6/22/06 AC 120-92Safety is defined in dictionaries in terms of absence of potential harm, an obviously impracticalgoal. However, risk, being described in terms of severity of consequences (how much harm) andlikelihood (how likely we are of suffering harm) is a more tangible object of management. Wecan identify and analyze the factors that make us more or less likely to be involved in accidentsof incidents as well as the relative severity of the outcomes. From here, we can use thisknowledge to set system requirements and take steps to insure that they are met. Effective safetymanagement is, therefore, risk management.
(2) Management: Safety Assurance Using Quality Management Techniques.
In arecent set of working papers and guidance documents, the International Civil AviationOrganization (ICAO) emphasized that safety is a managerial process, shared by both the state(government regulators such as the FAA) and those who conduct aviation operations or produceproducts or services that support those operations.
This is compatible with the goals set forthfor the FAA and industry in the Federal Aviation Act of 1958. The safety management processdescribed in this AC starts with design and implementation of organizational processes andprocedures to control risk in aviation operations. Once these controls are in place, qualitymanagement techniques can be used to provide a structured process for ensuring that theyachieve their intended objectives and, where they fall short, to improve them. Safetymanagement can, therefore, be thought of as quality management of safety related operationaland support processes to achieve safety goals.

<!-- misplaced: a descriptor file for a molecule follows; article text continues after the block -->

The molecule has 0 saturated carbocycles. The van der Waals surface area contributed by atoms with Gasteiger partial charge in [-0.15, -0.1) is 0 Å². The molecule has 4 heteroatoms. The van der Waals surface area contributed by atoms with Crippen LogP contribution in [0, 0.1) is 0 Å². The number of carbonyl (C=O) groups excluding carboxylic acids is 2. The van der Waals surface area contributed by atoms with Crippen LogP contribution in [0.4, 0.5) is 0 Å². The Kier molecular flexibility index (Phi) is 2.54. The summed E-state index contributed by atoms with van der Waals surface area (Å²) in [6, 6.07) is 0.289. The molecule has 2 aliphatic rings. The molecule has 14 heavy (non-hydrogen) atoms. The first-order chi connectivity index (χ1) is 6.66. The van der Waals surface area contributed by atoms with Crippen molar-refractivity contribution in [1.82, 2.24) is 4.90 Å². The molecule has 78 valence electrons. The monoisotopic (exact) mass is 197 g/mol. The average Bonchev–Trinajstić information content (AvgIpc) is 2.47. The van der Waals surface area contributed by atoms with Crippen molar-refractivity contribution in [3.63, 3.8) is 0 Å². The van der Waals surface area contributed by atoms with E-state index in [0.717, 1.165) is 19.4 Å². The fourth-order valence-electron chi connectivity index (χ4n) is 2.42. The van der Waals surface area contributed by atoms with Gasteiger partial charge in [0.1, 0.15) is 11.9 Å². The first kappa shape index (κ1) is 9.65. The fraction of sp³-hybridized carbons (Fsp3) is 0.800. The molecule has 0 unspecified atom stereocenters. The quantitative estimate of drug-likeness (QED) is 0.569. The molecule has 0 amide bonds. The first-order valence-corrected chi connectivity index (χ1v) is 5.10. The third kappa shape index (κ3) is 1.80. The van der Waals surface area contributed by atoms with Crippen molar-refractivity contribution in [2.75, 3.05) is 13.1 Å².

(3) Systems: Focusing on a Systems Approach.
Systems can be described in terms of integrated networks of people and other resources performing activities that accomplish somemission or goal in a prescribed environment. Management of the system’s activities involvesplanning, organizing, directing, and controlling these assets toward the organization’s goals.Several important characteristics of systems and their underlying process are known as “processattributes” or “safety attributes.
”when they are applied to safety related operational and supportprocesses. As in the previous discussion of quality, these process attributes must have safetyrequirements built in to their design if they are to result in desired safety outcomes. Theattributes include:
Responsibility and authority for accomplishment of required activities,
Procedures to provide clear instructions for the members of the organization tofollow,
Controls which provide organizational and supervisory controls on the activitiesinvolved in processes to ensure they produce the correct outputs, and
Measures of both the processes and their products.
ICAO Document 9734, Draft Safety Oversight Manual; ICAO Document 9859, Safety Management Manual,March 2006; and ICAO Working Paper from the ICAO Air Navigation Commission, Approval of Draft Report toCounsel on Amendment 30 to Annex 6, part 1.
The six system characteristics, responsibility, authority, procedures, controls, process measures, and interfaces, arecalled “safety attributes” in the FAA’s Air Transportation Oversight System (ATOS).
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